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Re: 2nd Q on paradoxical stim. response - z, anybody? KaraS

Posted by King Vultan on August 28, 2004, at 10:30:30

In reply to Re: 2nd Q on paradoxical stim. response - z, anybody? King Vultan, posted by KaraS on August 27, 2004, at 21:52:02

He does use the term "hypersensitivity" to describe the problem with the DA autoreceptor, but from my understanding of how receptors operate, this does not imply a malfunctioning autoreceptor per se, but rather, that there are too many of them. The hypersensitivity comes about because the larger number of receptors than normal creates an exaggerated response to the neurotransmission.

In this case, what we are talking about is hypersensitive presynaptic dopamine autoreceptors. Autoreceptors are inibitory, and they play an important role in neurotransmission by tending to brake or slow down the firing rate of the neuron when the autoreceptor is stimulated. This sounds kind of counterproductive, but there has to be some kind of mechanism limiting the ultimate firing rate of the neuron and to give the neuron some feedback on exactly how much dopamine there is around it in the synapse. The more dopamine there is around the neuron, the greater chance that some will come into contact with these presynaptic autoreceptors and hence slow the firing rate of the neuron. Otherwise, the neuron would just keep pumping out more and more dopamine in an unregulated manner.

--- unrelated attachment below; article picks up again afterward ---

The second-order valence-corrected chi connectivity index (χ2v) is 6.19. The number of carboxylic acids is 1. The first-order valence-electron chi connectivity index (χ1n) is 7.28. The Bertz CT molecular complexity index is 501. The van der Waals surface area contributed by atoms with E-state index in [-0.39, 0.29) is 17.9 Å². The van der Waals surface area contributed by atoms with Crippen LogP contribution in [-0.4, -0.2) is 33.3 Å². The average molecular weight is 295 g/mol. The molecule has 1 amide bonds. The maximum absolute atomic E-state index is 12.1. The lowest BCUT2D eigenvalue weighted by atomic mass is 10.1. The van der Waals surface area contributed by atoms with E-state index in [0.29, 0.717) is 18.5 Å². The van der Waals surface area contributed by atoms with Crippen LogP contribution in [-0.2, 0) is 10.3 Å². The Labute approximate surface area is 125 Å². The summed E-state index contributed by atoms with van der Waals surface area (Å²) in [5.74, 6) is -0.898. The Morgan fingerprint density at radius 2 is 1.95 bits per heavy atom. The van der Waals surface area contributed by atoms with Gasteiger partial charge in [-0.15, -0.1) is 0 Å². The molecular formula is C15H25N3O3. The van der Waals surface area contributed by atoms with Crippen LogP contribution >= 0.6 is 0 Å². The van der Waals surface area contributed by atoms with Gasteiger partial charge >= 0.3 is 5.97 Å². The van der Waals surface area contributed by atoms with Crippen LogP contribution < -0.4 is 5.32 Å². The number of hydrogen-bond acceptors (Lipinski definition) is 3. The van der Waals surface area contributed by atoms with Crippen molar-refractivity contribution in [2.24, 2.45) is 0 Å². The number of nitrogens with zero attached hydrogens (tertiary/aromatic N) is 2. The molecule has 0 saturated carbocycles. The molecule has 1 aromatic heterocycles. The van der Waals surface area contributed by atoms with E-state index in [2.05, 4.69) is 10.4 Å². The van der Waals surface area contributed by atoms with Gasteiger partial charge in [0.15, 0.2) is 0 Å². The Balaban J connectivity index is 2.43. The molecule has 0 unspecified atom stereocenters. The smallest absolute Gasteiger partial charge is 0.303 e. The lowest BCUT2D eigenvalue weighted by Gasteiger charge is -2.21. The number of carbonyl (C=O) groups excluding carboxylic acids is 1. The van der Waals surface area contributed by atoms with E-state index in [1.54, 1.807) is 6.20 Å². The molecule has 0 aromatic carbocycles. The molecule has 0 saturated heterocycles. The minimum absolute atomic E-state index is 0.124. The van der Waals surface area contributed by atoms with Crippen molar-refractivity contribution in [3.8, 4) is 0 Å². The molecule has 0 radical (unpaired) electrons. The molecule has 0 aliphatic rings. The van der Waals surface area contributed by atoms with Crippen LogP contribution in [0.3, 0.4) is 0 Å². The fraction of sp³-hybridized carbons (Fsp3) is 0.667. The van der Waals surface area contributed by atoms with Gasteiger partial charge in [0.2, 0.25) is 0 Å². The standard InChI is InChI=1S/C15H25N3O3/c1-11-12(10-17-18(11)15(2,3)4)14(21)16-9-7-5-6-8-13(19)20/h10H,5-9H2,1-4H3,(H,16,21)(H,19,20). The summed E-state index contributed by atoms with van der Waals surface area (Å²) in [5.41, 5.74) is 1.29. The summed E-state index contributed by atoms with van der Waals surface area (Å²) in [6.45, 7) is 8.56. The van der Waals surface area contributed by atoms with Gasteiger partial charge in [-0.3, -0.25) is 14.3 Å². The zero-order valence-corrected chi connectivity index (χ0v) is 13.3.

However, if a person has hypersensitive dopamine autoreceptors (too many of them), the too large number of receptors will produce an exaggerated response. In this case, even a small amount of dopamine in the synapse may be enough to trigger the autoreceptors to reduce the neuron's firing rate. A larger amount, such as might occur from taking a stimulant, may have such an inhibitory effect that it shuts down the neuron entirely, and with no dopamine now being emitted by the neuron, the net effect may very well be fatigue and sleepiness.

The net result of all of this is a dopamine system that winds up functioning at too low of a level because there are too many of these stupid inhibitory autoreceptors, and they are constantly telling the dopamine neuron not to fire any faster when it really should be. This could manifest itself as a variety of different conditions, including dysthymia, depression, anhedonia, CFS, and ADD. I have at least some symptoms of all of these, so this mechanism could very well be a major part of my problem. The more I think about it, the more sense it seems to make.

Todd


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poster:King Vultan thread:382683
URL: http://www.dr-bob.org/babble/20040825/msgs/383301.html